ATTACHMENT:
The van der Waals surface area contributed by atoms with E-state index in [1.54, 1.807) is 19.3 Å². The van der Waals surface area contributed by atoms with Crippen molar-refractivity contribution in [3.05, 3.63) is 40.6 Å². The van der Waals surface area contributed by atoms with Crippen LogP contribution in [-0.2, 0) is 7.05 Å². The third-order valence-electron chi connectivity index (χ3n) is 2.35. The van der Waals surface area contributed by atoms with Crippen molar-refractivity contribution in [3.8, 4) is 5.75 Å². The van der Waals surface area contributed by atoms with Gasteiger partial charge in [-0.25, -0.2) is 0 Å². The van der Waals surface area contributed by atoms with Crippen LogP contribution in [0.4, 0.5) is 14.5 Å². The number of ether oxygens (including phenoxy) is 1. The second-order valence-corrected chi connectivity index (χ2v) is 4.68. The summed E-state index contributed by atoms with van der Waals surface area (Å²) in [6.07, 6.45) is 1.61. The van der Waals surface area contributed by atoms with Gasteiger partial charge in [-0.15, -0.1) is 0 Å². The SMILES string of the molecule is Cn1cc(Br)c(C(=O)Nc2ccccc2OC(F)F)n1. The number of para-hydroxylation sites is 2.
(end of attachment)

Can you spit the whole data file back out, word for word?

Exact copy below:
The van der Waals surface area contributed by atoms with E-state index in [1.54, 1.807) is 19.3 Å². The van der Waals surface area contributed by atoms with Crippen molar-refractivity contribution in [3.05, 3.63) is 40.6 Å². The van der Waals surface area contributed by atoms with Crippen LogP contribution in [-0.2, 0) is 7.05 Å². The third-order valence-electron chi connectivity index (χ3n) is 2.35. The van der Waals surface area contributed by atoms with Crippen molar-refractivity contribution in [3.8, 4) is 5.75 Å². The van der Waals surface area contributed by atoms with Gasteiger partial charge in [-0.25, -0.2) is 0 Å². The van der Waals surface area contributed by atoms with Crippen LogP contribution in [0.4, 0.5) is 14.5 Å². The number of ether oxygens (including phenoxy) is 1. The second-order valence-corrected chi connectivity index (χ2v) is 4.68. The summed E-state index contributed by atoms with van der Waals surface area (Å²) in [6.07, 6.45) is 1.61. The van der Waals surface area contributed by atoms with Gasteiger partial charge in [-0.15, -0.1) is 0 Å². The SMILES string of the molecule is Cn1cc(Br)c(C(=O)Nc2ccccc2OC(F)F)n1. The number of para-hydroxylation sites is 2.